These demonstrators at Saturday's protest in Greensburg supported President Donald Trump’s theory that not all votes cast during November's presidential election were valid.


Jeff Hartung was one of the speakers during Saturday's protest outside Westmoreland County Courthouse in downtown Greensburg. He is the founder of "Stand Up Stand Strong."


Local
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Spots still available for LCRP's tree decoration program

Eight maids a-milking, seven swans a-swimming…and six Christmas tree spots are still available to sponsor through the Latrobe Community Revitalization Program’s (LCRP) annual tree decorating program in downtown Latrobe.

For $50, LCRP will deliver a six-foot Fraser fir Christmas tree to one of the many black planters located downtown.

Jarod Trunzo, LCRP executive director, said the nonprofit organization has been placing trees throughout the week. Trees can be decorated immediately after arrival.

“A lot of people are using solar Christmas lights (on the trees). It’s been a nice improvement,” he said.

To sponsor a tree, visit www.latroberevitalization.org and select the “events” tab for a numerical aerial map of available spaces. After confirming a location, sponsors should make a $50 check payable to “LCRP” and mail to LCRP, PO Box 920, Latrobe, PA 1650, or make arrangements to drop off at the door at 816 Ligonier Street, 4th floor, Suite 409, Latrobe. Email project organizer Tracy Ulewicz at tracy@latroberevitalization.org with first choice of location — but LCRP asks sponsors not to send their check until a location is confirmed.

Trunzo said Christmas trees have been difficult to obtain this year, but that Lowe’s Home Improvement in Unity Township has been assisting with LCRP’s Fraser fir needs.

In addition to the tree decorating, Latrobe’s downtown will be brightened with over 30 new LED wreaths that will be interspersed with the city’s Christmas banners that were introduced last holiday season.

“They have the three candles in the middle, and they are fully lit,” Trunzo said.

Through community donation and partner organizations, LCRP was able to raise about $15,000 to purchase the new wreaths. Trunzo said LCRP will install a “very large banner” downtown to thank donors by name for their donations towards the wreaths project.

Latrobe’s public works department will begin placing the wreaths this week.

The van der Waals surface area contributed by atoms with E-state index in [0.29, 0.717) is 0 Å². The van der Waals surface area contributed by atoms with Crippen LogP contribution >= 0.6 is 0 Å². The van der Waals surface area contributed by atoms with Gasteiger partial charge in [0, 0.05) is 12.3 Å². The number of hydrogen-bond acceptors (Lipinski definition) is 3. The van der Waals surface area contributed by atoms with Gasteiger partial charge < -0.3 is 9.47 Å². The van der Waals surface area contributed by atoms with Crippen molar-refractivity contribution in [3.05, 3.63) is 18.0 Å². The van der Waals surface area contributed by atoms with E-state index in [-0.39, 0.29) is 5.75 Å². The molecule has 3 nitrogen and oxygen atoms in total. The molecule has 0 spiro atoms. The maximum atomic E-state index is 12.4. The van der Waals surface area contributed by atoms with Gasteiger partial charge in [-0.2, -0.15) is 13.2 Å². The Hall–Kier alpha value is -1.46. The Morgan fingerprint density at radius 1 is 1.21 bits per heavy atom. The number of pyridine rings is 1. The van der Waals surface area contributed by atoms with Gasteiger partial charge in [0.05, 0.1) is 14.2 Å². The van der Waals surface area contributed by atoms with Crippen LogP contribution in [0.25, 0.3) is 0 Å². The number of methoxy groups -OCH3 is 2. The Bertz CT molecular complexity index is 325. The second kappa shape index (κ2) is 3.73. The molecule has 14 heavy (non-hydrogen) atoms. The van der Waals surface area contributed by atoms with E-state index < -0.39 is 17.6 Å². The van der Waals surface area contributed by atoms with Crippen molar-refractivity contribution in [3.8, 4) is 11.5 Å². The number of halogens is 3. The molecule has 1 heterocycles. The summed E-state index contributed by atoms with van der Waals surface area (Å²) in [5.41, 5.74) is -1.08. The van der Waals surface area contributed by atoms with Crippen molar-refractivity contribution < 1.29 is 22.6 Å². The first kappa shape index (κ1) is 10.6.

“Putting up those wreaths is a lot of work; they are big,” he said.

LCRP’s goal is to have all the decorations in place by Thanksgiving.

“Every year, we try to keep making Christmas a bit nicer,” he said. “Hopefully next year, when all the construction is done, it’s going to be one of the nicest towns for Christmas.”


Covid19
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Westmoreland County's surge in new coronavirus cases slows slightly

After back-to-back days setting single-day highs for new coronavirus (COVID-19) cases last week, Westmoreland County’s daily new cases dipped back below 200 per day over the weekend, according to figures from the state health department.

The Pennsylvania Department of Health’s online COVID-19 Dashboard, last updated at noon on Sunday, indicates Westmoreland County had 204 new COVID-19 cases on Friday and added 174 new cases Saturday.

The county’s case total since the start of the pandemic grew to nearly 7,500 cases, according to the state health department. That figure includes 5,897 confirmed cases and 1,593 probable cases. There had been 60,200 negative tests in the county as of Sunday’s update.

According to Westmoreland County’s website, last updated at 4 p.m. Friday, the county had 7,097 total coronavirus cases, an increase of 189 cases from Thursday, when the county set a single-day high with 259 new cases. The county’s case total as of Friday’s update included 5,669 confirmed cases and 1,428 probable. As of the update, there had been 59,625 negative COVID-19 tests in Westmoreland County (89.36%).

The daily coronavirus figures on the Westmoreland County website typically differ slightly from those on the Pennsylvania Department of Health’s COVID-19 Dashboard, which is updated at noon each day. The county’s site is updated at 4 p.m. Monday through Friday, with a weekend recap included with each Monday’s update.

The surge in cases in recent weeks has pushed some school districts to return to remote learning, as Westmoreland County has now spent two straight weeks in the “substantial” category of community transmission after a week where case totals had waned enough to drop the county into the “moderate” category.

The level of community transmission of COVID-19 factors in the incidence rate — the number of positive cases per 100,000 people over a seven-day span — and the positivity rate among those tested.

Westmoreland County had remained in the “moderate” level of community transmission since before the start of the 2020-21 school year, but for three weeks had fallen into the “substantial” category after weeks of surging coronavirus case totals. In order to fall into the “low” level of community transmission, the incidence rate over a seven-day stretch must be fewer than 10 residents per 100,000 and the positivity rate must be less than 5%.